On appeal, Scott argues that (1) the district court erred in applying the doctrine of judicial estoppel because Liberty Mutual never pleaded it as an affirmative defense; (2) even if Liberty Mutual timely raised judicial estoppel, the district court erred in applying the doctrine in the instant case because the disparities in the personal property values were to be expected, as the bankruptcy schedule contained actual cash value figures, while the proof of loss reflected replacement costs; and (3) even if judicial estoppel applies to the personal property claim, the district court erred in concluding that she violated the "concealment or fraud" provision of the insurance policy because the policy language requires that any alleged concealment or fraud relate to the insurance policy—not the filings made in the bankruptcy court.
In response, Liberty Mutual asserts that the district court (1) did not rely on judicial estoppel, to the exclusion of other grounds, in entering judgment as a matter of law for Liberty Mutual; (2) properly exercised its discretion in applying judicial estoppel to protect the dignity of the judicial process; (3) and properly entered judgment as a matter of law for Liberty Mutual because application of judicial estoppel requires the acceptance of Scott's statement in her bankruptcy pleadings to be taken as true.3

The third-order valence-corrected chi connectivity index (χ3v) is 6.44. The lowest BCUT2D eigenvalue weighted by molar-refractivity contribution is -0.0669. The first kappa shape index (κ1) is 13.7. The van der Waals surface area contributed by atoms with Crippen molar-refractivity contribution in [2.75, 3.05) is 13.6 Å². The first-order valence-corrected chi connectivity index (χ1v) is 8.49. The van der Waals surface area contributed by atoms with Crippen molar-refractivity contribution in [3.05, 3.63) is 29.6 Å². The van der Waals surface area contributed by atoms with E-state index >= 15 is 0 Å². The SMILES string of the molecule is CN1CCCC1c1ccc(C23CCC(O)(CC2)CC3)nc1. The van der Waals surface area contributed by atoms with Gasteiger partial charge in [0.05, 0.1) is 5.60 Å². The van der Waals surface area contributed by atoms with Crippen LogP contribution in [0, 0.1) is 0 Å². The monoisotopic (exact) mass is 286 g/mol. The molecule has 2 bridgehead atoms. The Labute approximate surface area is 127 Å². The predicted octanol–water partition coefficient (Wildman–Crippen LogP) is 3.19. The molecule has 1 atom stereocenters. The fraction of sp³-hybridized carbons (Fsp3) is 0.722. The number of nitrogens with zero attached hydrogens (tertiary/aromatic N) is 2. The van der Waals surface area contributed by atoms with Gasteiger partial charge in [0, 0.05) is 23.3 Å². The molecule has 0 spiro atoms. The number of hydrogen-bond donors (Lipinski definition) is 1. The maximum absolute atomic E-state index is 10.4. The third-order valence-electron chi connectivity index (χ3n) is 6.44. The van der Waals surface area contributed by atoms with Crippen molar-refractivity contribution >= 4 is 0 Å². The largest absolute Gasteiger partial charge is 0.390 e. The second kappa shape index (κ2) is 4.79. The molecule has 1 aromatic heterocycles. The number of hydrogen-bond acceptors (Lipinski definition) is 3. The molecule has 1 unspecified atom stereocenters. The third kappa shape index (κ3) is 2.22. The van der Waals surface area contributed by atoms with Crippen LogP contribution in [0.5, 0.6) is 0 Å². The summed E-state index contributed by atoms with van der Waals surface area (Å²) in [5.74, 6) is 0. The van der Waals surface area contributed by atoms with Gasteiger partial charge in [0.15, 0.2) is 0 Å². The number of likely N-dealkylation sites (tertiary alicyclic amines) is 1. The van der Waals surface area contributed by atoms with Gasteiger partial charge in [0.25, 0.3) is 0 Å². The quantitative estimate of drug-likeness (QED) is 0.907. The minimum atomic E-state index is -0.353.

"We review a grant of judgment as a matter of law de novo, applying the same standard as the district court." Matrix Group Ltd., Inc. v. Rawlings Sporting Goods Co., 477 F.3d 583, 593 (8th Cir. 2007). We review the evidence in the light most favorable to the non-moving party, drawing all reasonable inferences in its favor and resolving all factual disputes in its favor. Id. "If the evidence viewed according to this standard would permit reasonable jurors to differ in the conclusions they draw, judgment as a matter of law cannot be granted." Id. "We are not, however, entitled to give a party the benefit of unreasonable inferences, or those at war with the undisputed facts." Larson v. Miller, 76 F.3d 1446, 1452 (8th Cir.1996) (internal quotations and citation omitted). Therefore, "when the record contains no proof beyond speculation to support the verdict, then judgment as a matter of law is appropriate." Id. (internal quotations and citation omitted). "A mere scintilla of evidence is inadequate to support a verdict. . . ." Id. (internal quotations and citation omitted).